How Might a Protein Have Evolved?
“Gird up now thy loins like a man; for I will demand of thee, and answer thou me. Where wast thou when I laid the foundations of the earth? declare, if thou hast understanding. Who hath laid the measures thereof, if thou knowest? or who hath stretched the line upon it?”
A novel and sophisticated variation on the old Miller-Urey experiment has seen the artificial design of a new small protein molecule. The molecule uses just two types of amino acids instead of the 20 usually found in proteins. Each amino acid was used six times, making 12 amino acid links in all. The purpose of the synthesis of this peptide was to see if a simple protein-like molecule could have existed before the actual alleged evolutionary development of life on Earth.
One has to note carefully what the researchers say.
“This peptide has several impressive and important features. It contains only two types of amino acids (rather than the estimated 20 amino acids that synthesize millions of different proteins needed for specific body functions), it is very short and it could have emerged spontaneously on the early Earth in the right conditions.”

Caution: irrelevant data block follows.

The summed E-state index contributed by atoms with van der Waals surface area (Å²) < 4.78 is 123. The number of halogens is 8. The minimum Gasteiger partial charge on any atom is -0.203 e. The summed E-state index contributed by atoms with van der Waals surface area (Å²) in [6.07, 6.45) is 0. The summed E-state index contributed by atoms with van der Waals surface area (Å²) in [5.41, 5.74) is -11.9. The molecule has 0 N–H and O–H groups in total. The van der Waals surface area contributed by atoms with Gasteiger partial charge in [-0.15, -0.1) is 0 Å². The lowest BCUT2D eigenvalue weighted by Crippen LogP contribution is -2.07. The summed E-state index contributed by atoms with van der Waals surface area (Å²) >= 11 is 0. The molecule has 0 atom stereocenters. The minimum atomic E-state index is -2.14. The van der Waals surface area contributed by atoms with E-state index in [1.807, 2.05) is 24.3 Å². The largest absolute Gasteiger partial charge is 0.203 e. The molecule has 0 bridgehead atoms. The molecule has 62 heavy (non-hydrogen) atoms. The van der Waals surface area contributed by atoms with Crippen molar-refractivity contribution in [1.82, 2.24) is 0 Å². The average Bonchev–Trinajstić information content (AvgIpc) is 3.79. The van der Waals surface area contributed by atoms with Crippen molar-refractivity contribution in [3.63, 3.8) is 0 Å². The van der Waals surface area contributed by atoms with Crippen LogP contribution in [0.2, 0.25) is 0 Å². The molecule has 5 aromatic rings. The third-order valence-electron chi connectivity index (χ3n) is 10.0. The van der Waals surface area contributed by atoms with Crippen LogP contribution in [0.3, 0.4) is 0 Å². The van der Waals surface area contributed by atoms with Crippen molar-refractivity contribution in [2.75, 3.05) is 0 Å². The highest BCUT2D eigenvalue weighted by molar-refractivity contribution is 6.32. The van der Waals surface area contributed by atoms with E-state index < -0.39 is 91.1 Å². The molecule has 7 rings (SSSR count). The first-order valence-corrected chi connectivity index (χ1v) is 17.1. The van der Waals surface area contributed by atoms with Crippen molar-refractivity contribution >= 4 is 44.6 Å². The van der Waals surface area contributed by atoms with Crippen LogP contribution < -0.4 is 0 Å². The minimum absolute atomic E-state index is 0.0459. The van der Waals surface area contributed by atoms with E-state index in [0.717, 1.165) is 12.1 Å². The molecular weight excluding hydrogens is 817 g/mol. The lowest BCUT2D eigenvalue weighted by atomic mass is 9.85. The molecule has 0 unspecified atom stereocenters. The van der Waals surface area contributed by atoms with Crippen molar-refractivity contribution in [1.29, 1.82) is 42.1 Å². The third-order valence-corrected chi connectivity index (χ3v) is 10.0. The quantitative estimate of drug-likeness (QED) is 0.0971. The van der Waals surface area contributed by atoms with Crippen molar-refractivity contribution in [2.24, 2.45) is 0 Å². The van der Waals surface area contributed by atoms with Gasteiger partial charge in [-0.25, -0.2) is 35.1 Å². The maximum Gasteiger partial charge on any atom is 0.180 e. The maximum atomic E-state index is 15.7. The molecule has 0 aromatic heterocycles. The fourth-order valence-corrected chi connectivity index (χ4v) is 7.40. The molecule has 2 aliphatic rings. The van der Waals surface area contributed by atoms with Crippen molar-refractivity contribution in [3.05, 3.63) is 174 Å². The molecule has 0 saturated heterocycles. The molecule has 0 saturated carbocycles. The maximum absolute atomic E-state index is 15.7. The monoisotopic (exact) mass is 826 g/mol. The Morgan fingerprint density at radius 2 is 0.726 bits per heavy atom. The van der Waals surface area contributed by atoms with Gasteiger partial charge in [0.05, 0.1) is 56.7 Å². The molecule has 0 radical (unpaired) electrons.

This last sentence must not go unnoticed. How could such a molecule have emerged spontaneously? The synthesis of the molecule had to use careful reducing conditions because the slightest oxidation would break the molecule apart. So this is what is meant by the “right conditions”. There is no reason to suppose that an early atmosphere on the Earth would be reducing, except that such an atmosphere would be necessary to achieve the sort of molecules that would be required. Even then, there is no reason to suppose this molecule would “emerge spontaneously”. This is wishful thinking, based on a faulty worldview.
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